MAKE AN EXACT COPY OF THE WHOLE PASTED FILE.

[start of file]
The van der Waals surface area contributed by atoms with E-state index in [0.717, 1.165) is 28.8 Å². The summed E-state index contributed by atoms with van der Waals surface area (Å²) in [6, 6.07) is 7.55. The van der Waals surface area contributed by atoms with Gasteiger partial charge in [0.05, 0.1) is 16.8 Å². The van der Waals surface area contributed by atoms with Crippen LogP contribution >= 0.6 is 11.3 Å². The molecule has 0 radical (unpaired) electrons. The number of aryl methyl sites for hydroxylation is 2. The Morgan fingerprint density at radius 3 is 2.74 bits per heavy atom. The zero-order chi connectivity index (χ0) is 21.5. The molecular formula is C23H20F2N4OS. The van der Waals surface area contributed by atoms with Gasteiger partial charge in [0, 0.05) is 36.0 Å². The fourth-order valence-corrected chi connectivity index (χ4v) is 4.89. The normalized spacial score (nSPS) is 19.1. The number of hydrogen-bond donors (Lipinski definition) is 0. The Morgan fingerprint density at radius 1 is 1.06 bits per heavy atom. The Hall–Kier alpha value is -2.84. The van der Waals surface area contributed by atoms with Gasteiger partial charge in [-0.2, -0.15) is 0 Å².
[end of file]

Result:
The van der Waals surface area contributed by atoms with E-state index in [0.717, 1.165) is 28.8 Å². The summed E-state index contributed by atoms with van der Waals surface area (Å²) in [6, 6.07) is 7.55. The van der Waals surface area contributed by atoms with Gasteiger partial charge in [0.05, 0.1) is 16.8 Å². The van der Waals surface area contributed by atoms with Crippen LogP contribution >= 0.6 is 11.3 Å². The molecule has 0 radical (unpaired) electrons. The number of aryl methyl sites for hydroxylation is 2. The Morgan fingerprint density at radius 3 is 2.74 bits per heavy atom. The zero-order chi connectivity index (χ0) is 21.5. The molecular formula is C23H20F2N4OS. The van der Waals surface area contributed by atoms with Gasteiger partial charge in [0, 0.05) is 36.0 Å². The fourth-order valence-corrected chi connectivity index (χ4v) is 4.89. The normalized spacial score (nSPS) is 19.1. The number of hydrogen-bond donors (Lipinski definition) is 0. The Morgan fingerprint density at radius 1 is 1.06 bits per heavy atom. The Hall–Kier alpha value is -2.84. The van der Waals surface area contributed by atoms with Gasteiger partial charge in [-0.2, -0.15) is 0 Å².